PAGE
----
By the time I was an undergraduate at Stanford, the surrounding area had become known as “Silicon Valley”; the elites of the growing Venture Capital industry were opening offices on Sand Hill Road, the south perimeter of campus: and Steve Jobs was starting a company in the garage of his family’s small Palo Alto home.
“Stanford Research Park is a community of and for people who seek to invent the future. We support innovative companies in their R&D pursuits by providing modern facilities in a beautiful natural landscape, offering sustainable transportation programs, forging connections with Stanford University’s talent and resources, and fostering collaboration.”Stanford Research Park
Now, 35 years later, Silicon Valley is home to nearly 2 million people and includes the San Jose metro area, Stanford University, Palo Alto, Google’s headquarters in Mountain View, Facebook Headquarters in Menlo Park, and Apple HQ in Cupertino. More than half of the world’s technology billionaires live in the area. The Valley’s economic output, pegged at $275bn by the federal Bureau of Economic Analysis, is higher than Finland’s.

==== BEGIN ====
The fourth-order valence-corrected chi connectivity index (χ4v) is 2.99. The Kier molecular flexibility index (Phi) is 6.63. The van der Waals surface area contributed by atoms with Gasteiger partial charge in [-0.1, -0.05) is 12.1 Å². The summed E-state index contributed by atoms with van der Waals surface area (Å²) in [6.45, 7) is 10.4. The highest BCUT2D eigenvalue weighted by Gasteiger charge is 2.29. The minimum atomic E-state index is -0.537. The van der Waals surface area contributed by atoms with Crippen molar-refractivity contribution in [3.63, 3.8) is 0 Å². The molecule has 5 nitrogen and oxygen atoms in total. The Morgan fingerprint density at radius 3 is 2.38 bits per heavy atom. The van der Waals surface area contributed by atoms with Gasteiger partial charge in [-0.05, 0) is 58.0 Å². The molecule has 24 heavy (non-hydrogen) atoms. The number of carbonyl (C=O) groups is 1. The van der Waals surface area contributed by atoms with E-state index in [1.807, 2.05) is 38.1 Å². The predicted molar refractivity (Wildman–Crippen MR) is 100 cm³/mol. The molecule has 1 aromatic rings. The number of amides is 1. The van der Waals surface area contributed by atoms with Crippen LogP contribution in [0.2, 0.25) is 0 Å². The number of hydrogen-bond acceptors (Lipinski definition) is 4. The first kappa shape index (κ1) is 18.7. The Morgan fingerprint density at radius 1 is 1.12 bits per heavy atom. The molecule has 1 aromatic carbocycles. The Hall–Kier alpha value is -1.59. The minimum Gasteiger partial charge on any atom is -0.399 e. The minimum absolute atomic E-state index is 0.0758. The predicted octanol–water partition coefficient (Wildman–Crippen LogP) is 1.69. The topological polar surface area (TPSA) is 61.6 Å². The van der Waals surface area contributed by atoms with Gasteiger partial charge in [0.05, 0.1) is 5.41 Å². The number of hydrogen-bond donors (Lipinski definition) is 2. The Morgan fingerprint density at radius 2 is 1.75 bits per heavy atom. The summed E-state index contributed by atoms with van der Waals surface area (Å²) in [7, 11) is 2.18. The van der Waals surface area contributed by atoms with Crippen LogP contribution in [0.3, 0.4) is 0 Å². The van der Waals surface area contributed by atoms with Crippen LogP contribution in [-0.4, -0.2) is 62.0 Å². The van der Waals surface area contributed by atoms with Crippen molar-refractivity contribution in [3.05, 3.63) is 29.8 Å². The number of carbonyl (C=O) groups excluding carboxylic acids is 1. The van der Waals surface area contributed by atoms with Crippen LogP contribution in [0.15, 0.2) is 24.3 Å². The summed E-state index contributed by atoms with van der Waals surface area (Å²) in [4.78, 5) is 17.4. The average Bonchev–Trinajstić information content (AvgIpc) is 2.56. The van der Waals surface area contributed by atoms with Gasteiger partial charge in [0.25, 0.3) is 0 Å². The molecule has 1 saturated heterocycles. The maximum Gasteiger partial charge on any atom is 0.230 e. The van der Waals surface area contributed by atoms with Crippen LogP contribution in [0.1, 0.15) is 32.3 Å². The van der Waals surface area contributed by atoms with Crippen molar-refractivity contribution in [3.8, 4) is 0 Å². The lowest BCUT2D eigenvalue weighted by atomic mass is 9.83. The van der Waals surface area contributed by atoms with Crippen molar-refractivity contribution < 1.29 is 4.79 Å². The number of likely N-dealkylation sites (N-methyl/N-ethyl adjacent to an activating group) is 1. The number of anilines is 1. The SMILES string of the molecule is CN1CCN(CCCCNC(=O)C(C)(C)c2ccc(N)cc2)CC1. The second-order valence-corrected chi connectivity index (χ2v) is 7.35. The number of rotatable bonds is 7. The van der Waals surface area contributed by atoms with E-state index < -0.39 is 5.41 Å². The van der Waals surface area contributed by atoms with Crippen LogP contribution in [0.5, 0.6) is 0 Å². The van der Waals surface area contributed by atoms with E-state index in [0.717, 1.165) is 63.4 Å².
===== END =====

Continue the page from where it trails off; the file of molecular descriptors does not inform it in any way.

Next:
“Depending on how one counts it, Qatar’s per-capita GDP, estimated by the World Bank at $128,647 in 2017, is the world’s highest. The per-person output from Silicon Valley – more precisely, the San Jose metro area – actually outpaces Qatar’s by some measures, and puts the valley squarely in the company of such wealthy territories China’s casino peninsula Macau, estimated per-capita GDP $115,367, and Europe’s sumptuously medieval Luxembourg, estimated per-capita GDP $107,641.”If Silicon Valley were a Country
Start-up Ecosystems Syllabus
Globally: Top Technology Innovation Hubs**
** KPMG Ranking
#1 Silicon Valley
#4 Tel Aviv
#10 Bangalore, India
#11 Hong Kong
#14 Berlin (Tie)
#14 Chicago (Tie)
#17 Mumbai, India